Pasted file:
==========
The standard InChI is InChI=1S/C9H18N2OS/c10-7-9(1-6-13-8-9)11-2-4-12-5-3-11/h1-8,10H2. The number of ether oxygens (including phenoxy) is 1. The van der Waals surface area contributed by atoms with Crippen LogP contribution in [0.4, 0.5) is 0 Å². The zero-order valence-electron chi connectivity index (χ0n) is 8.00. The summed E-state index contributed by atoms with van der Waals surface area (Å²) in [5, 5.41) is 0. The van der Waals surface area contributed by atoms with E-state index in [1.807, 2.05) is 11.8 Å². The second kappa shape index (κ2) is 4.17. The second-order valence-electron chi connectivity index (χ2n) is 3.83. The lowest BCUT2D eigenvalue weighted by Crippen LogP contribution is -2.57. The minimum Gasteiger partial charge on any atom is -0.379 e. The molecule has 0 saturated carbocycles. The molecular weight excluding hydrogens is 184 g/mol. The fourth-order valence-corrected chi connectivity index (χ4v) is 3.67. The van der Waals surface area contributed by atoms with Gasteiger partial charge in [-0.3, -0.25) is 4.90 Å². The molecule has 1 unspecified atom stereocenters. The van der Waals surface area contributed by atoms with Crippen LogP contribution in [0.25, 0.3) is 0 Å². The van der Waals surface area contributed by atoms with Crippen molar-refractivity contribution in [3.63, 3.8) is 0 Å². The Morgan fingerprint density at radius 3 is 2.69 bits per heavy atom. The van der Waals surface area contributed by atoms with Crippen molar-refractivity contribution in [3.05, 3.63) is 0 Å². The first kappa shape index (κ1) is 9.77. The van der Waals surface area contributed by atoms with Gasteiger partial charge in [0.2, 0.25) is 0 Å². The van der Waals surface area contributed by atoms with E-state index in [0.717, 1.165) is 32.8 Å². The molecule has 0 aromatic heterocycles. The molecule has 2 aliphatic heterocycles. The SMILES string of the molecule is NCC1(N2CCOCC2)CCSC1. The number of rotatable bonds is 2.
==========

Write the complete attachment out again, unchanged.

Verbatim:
The standard InChI is InChI=1S/C9H18N2OS/c10-7-9(1-6-13-8-9)11-2-4-12-5-3-11/h1-8,10H2. The number of ether oxygens (including phenoxy) is 1. The van der Waals surface area contributed by atoms with Crippen LogP contribution in [0.4, 0.5) is 0 Å². The zero-order valence-electron chi connectivity index (χ0n) is 8.00. The summed E-state index contributed by atoms with van der Waals surface area (Å²) in [5, 5.41) is 0. The van der Waals surface area contributed by atoms with E-state index in [1.807, 2.05) is 11.8 Å². The second kappa shape index (κ2) is 4.17. The second-order valence-electron chi connectivity index (χ2n) is 3.83. The lowest BCUT2D eigenvalue weighted by Crippen LogP contribution is -2.57. The minimum Gasteiger partial charge on any atom is -0.379 e. The molecule has 0 saturated carbocycles. The molecular weight excluding hydrogens is 184 g/mol. The fourth-order valence-corrected chi connectivity index (χ4v) is 3.67. The van der Waals surface area contributed by atoms with Gasteiger partial charge in [-0.3, -0.25) is 4.90 Å². The molecule has 1 unspecified atom stereocenters. The van der Waals surface area contributed by atoms with Crippen LogP contribution in [0.25, 0.3) is 0 Å². The van der Waals surface area contributed by atoms with Crippen molar-refractivity contribution in [3.63, 3.8) is 0 Å². The Morgan fingerprint density at radius 3 is 2.69 bits per heavy atom. The van der Waals surface area contributed by atoms with Crippen molar-refractivity contribution in [3.05, 3.63) is 0 Å². The first kappa shape index (κ1) is 9.77. The van der Waals surface area contributed by atoms with Gasteiger partial charge in [0.2, 0.25) is 0 Å². The van der Waals surface area contributed by atoms with E-state index in [0.717, 1.165) is 32.8 Å². The molecule has 0 aromatic heterocycles. The molecule has 2 aliphatic heterocycles. The SMILES string of the molecule is NCC1(N2CCOCC2)CCSC1. The number of rotatable bonds is 2.